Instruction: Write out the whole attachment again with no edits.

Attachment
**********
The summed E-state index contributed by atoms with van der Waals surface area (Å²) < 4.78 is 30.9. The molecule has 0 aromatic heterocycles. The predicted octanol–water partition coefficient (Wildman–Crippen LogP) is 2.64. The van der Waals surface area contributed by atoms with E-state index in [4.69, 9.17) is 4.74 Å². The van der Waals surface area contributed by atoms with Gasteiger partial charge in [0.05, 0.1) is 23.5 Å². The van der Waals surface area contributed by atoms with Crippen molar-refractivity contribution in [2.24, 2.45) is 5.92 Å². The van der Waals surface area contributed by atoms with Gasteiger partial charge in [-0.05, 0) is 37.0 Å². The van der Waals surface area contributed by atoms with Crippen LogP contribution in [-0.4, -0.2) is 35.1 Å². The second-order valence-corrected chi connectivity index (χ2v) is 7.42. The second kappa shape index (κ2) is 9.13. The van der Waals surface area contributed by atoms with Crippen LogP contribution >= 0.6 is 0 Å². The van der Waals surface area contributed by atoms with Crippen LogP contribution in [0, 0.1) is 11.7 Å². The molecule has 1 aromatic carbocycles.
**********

The summed E-state index contributed by atoms with van der Waals surface area (Å²) < 4.78 is 30.9. The molecule has 0 aromatic heterocycles. The predicted octanol–water partition coefficient (Wildman–Crippen LogP) is 2.64. The van der Waals surface area contributed by atoms with E-state index in [4.69, 9.17) is 4.74 Å². The van der Waals surface area contributed by atoms with Gasteiger partial charge in [0.05, 0.1) is 23.5 Å². The van der Waals surface area contributed by atoms with Crippen molar-refractivity contribution in [2.24, 2.45) is 5.92 Å². The van der Waals surface area contributed by atoms with Gasteiger partial charge in [-0.05, 0) is 37.0 Å². The van der Waals surface area contributed by atoms with Crippen LogP contribution in [-0.4, -0.2) is 35.1 Å². The second-order valence-corrected chi connectivity index (χ2v) is 7.42. The second kappa shape index (κ2) is 9.13. The van der Waals surface area contributed by atoms with Crippen LogP contribution >= 0.6 is 0 Å². The van der Waals surface area contributed by atoms with Crippen LogP contribution in [0, 0.1) is 11.7 Å². The molecule has 1 aromatic carbocycles.